Since the present is scary and the future uncertain, a safe, warm, and cozy history is very nice to wear on the wrist.
I’m not entirely optimistic about that. While I really hope the world will open up permanently soon, in troublesome times like these, people look for security. And that translates to proven watch brands and designs that remind people of better days. Since the present is scary and the future uncertain, a safe, warm, and cozy history is very nice to wear on the wrist.
The continued rise of microbrands
You would think that in times of trouble, new brands wouldn’t stand a chance according to the theory I mentioned just now. But some microbrands are managing to get more and more attention from watch aficionados recently. The success of newcomers like Serica, Straum, and Zelos can be explained by looking at their retrospective designs, friendly prices, and the creators’ passion that oozes from these watches.
Eco-friendly is here to stay
There’s no denying sustainability and eco-friendly materials are the trend. The world is making a shift, and watches must follow. The Oris Aquis Upcycle, with its dial made from reclaimed plastic, is a good and practical example of this. The Panerai Submersible eLAB-ID PAM01225, however, was more ambitious.
Presented during a virtual Watches and Wonders, the PAM01225 contains the highest percentage of recycled materials ever in a watch. A total of 98.6% of the Submersible eLAB-ID’s weight comes from components consisting of high amounts of recycled material. The case, the sandwich dial, and the movement bridges are all composed of EcoTitanium. And this aerospace-grade titanium alloy is made of more than 80% pure recycled content. It’s like a Formula 1 car for the wrist, and the technology will trickle down to standard-production models over time. Both vegan leather and recycled NATO straps also became more common in 2021. They will become even more normal in 2022.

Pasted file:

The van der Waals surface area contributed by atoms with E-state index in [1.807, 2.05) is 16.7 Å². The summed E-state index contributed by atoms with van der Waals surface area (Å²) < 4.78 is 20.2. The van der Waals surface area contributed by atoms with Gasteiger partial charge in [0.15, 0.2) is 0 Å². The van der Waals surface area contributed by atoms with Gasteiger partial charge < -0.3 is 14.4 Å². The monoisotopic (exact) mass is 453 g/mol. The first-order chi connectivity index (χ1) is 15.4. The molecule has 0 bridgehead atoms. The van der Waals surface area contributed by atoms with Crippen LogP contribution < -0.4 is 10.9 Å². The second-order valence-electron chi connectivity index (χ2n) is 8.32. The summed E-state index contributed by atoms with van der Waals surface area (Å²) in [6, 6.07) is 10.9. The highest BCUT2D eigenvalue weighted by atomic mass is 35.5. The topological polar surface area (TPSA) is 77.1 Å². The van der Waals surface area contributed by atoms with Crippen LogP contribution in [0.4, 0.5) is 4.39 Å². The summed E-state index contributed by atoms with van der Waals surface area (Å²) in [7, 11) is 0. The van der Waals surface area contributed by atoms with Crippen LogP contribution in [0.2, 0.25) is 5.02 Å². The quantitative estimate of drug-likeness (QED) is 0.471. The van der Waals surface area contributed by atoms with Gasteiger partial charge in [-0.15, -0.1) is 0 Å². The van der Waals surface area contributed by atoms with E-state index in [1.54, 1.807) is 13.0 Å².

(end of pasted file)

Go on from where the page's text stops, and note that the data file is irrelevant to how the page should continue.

Virtual and real watch events
I already touched on virtual watch fairs, presentations, and events when talking about the environmental-friendly Panerai, and I have to admit, I don’t like them. Sure, they are a great help in maintaining contact with brands, but a watch on a laptop screen is a meager substitute for a tactile object.
… watch journos stuck at home save tons of jet fuel and thus help to save our precious planet.
The Geneva Watch Days at the end of August proved how important real-life interaction is, and that you can only judge a watch when you see it in the metal. On the other hand, watch journos stuck at home save tons of jet fuel and thus help to save our precious planet. I’m trying to give it a positive spin, but I sure hate missing the essential touch-and-feel with a watch. Anyway, from 2022 on, I think we will see a balance between virtual and live events; that’s COVID-19’s contribution to creating a more sustainable watch universe. But in 2022, one destination that watch fans won’t have to travel to is Basel, as the Baselworld show was put out of its misery.
Watch Year 2021 in retrospect — Worrying trends